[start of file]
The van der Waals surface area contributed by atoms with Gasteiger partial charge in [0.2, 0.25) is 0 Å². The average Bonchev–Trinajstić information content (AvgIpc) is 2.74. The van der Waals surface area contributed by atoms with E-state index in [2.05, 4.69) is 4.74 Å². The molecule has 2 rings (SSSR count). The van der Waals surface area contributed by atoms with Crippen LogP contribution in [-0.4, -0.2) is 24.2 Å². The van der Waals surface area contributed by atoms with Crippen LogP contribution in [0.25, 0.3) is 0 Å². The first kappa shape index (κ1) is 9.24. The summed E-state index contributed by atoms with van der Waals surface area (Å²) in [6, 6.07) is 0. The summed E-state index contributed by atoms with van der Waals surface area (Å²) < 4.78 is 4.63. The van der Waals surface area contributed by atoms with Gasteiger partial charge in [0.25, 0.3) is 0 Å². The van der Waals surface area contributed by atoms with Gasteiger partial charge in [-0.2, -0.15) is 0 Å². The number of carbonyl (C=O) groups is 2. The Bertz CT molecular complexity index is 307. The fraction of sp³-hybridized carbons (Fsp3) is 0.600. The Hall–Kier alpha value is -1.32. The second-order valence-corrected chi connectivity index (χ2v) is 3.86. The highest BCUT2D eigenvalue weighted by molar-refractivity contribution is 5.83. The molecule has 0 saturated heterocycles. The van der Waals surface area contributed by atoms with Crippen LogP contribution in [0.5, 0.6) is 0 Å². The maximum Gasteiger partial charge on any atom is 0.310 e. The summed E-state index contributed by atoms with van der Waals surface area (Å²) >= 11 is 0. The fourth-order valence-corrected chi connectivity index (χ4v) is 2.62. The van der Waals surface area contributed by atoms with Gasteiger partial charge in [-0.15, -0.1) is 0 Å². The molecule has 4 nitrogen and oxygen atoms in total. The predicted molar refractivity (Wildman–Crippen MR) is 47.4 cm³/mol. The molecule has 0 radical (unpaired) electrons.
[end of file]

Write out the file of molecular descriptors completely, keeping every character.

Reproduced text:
The van der Waals surface area contributed by atoms with Gasteiger partial charge in [0.2, 0.25) is 0 Å². The average Bonchev–Trinajstić information content (AvgIpc) is 2.74. The van der Waals surface area contributed by atoms with E-state index in [2.05, 4.69) is 4.74 Å². The molecule has 2 rings (SSSR count). The van der Waals surface area contributed by atoms with Crippen LogP contribution in [-0.4, -0.2) is 24.2 Å². The van der Waals surface area contributed by atoms with Crippen LogP contribution in [0.25, 0.3) is 0 Å². The first kappa shape index (κ1) is 9.24. The summed E-state index contributed by atoms with van der Waals surface area (Å²) in [6, 6.07) is 0. The summed E-state index contributed by atoms with van der Waals surface area (Å²) < 4.78 is 4.63. The van der Waals surface area contributed by atoms with Gasteiger partial charge in [0.25, 0.3) is 0 Å². The van der Waals surface area contributed by atoms with Gasteiger partial charge in [-0.2, -0.15) is 0 Å². The number of carbonyl (C=O) groups is 2. The Bertz CT molecular complexity index is 307. The fraction of sp³-hybridized carbons (Fsp3) is 0.600. The Hall–Kier alpha value is -1.32. The second-order valence-corrected chi connectivity index (χ2v) is 3.86. The highest BCUT2D eigenvalue weighted by molar-refractivity contribution is 5.83. The molecule has 0 saturated heterocycles. The van der Waals surface area contributed by atoms with Crippen LogP contribution in [0.5, 0.6) is 0 Å². The maximum Gasteiger partial charge on any atom is 0.310 e. The summed E-state index contributed by atoms with van der Waals surface area (Å²) >= 11 is 0. The fourth-order valence-corrected chi connectivity index (χ4v) is 2.62. The van der Waals surface area contributed by atoms with Gasteiger partial charge in [-0.15, -0.1) is 0 Å². The molecule has 4 nitrogen and oxygen atoms in total. The predicted molar refractivity (Wildman–Crippen MR) is 47.4 cm³/mol. The molecule has 0 radical (unpaired) electrons.